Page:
The Ring doorbell deal between Amazon and police departments could be a first step toward privatizing and replacing the police force—or at least deeply changing how it functions.
Ring is a Trojan Horse. Amazon builds a network of surveillance cameras, offers deals to the police, who accept and include it into their portfolio of surveillance tools, and neighbors using Ring feel safer. But some police departments are claiming that Ring footage doesn’t help them much. Is that true? It could be. A Ring doorbell may help deter crime, but that impact cannot easily be measured.
Perhaps the police do not wish to consider how technology will eventually become smart enough to subsume most policing duties that involve identifying suspects and locating them.
These days, there is much for police departments to be concerned about. They have been murdering Black citizens and firing rubber bullets (with steel cores) at both citizens and the press. The Federal authorities aren’t immune, either: They’ve showed up in Portland and have been essentially kidnapping protestors off the streets near Federal buildings. While they may have a different agenda than the local police, it seems to be “Cops Gone Wild” lately, and that can’t all be due to racism. Something deeper must be stuck in their craw. Perhaps they are fighting to retain the current methods of fighting crime in a new socio-technical world that demands they learn data skills. Policing is no longer tactile, it’s tactical, and the clues are on the network.
Today, most policing doesn’t work the way one would imagine from Norman Rockwell’s illustrations or the days of the friendly police officer walking the beat. Officers aren’t trained long enough or with enough depth to be effective in handling the social services or mental health crises that cause problems in communities. In fact, they aren’t prepared for much of the work that involves community.
Instead, they are trained to “enforce” the law, and over decades of police militarization, this has translated into a focus on obtaining military equipment and training to use it. Furthermore, officers are bound to technology in new ways—they wear cameras and they are dispatched by radio to where they are told to go, all while connected to constant radio reporting of crimes and events in neighborhoods.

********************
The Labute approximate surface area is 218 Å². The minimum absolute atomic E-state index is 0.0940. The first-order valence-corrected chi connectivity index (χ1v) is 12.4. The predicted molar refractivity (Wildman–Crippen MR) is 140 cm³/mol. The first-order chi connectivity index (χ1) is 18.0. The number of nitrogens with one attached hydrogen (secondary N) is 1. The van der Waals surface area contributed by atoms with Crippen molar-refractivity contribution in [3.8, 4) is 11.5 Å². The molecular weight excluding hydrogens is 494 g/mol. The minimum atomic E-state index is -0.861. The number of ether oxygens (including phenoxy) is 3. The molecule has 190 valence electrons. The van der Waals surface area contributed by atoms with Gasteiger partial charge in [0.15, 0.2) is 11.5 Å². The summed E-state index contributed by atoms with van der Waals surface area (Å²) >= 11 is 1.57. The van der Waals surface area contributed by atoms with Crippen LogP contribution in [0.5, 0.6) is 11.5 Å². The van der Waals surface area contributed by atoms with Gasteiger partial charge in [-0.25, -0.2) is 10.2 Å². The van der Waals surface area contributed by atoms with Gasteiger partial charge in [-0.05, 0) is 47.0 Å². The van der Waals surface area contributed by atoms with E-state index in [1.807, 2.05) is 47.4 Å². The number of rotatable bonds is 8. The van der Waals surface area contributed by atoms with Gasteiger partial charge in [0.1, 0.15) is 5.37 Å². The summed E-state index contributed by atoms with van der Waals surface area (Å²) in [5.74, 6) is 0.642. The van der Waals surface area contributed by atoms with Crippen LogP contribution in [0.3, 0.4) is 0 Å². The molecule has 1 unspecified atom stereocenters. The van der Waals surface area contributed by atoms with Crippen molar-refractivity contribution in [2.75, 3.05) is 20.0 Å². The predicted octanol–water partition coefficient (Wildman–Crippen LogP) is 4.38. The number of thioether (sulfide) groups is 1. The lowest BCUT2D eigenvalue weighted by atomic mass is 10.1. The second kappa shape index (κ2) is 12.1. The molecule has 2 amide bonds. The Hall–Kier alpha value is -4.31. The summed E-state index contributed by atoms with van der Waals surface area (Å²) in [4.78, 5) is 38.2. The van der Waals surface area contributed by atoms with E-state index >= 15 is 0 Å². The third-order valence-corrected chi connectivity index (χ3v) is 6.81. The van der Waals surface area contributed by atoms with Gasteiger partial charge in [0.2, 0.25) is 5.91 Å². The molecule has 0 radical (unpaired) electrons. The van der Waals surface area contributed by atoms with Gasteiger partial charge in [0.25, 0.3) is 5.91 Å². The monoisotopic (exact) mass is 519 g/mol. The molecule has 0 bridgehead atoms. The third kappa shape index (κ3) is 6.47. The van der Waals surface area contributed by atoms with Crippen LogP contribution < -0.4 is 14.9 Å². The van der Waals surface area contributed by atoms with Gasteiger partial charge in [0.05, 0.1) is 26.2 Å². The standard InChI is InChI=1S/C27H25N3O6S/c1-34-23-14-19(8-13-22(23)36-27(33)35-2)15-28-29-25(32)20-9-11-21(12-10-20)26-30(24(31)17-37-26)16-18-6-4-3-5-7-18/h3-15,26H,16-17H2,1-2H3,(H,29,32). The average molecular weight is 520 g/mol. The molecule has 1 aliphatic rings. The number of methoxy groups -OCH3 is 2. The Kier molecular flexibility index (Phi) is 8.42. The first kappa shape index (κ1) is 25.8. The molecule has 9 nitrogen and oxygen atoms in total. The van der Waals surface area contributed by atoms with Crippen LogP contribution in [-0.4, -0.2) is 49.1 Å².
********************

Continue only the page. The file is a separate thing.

In many ways, police are apart from the communities they serve. They mostly drive through areas they don’t live in. They participate in private police networks and unions. They don’t know people, and the internal culture they are part of does not reflect the culture of the broader communities they patrol.
Civilians are aware of the law, but they are also trying to make a living, get by, get help, celebrate joys, grieve, and experience any number of human events and emotions in their lives. If we all were to be law abiding at all times, we’d probably all have to stay home at all times. The law isn’t set up to help us in all cases, and being of an “othered” ethnicity can mean that one could be arrested for pretty much anything.
Policing via screen
If the Ring doorbell isn’t a boon to policing, why are so many police departments adopting it, and referring and recommending other police departments to adopt it?
I expect that many police departments are adopting the Ring doorbell because its vast data collection in neighborhoods can seem like it makes their jobs less risky. Instead of being tethered to their cars to catch thieves—putting their lives (and the lives of others) at risk—police officers can focus on their screens, using digital methods to track criminals. This does not stop the police being present for truly threatening real time events, but it does change the way that crime could be processed.
Police use face recognition, drones, automated license plate readers, and an arsenal of other invasive tech. Atlas of Surveillance is a searchable map containing thousands of datapoints that allows you to see what is deployed in your area. https://t.co/Lw5kJXKGL0
— EFF (@EFF) July 13, 2020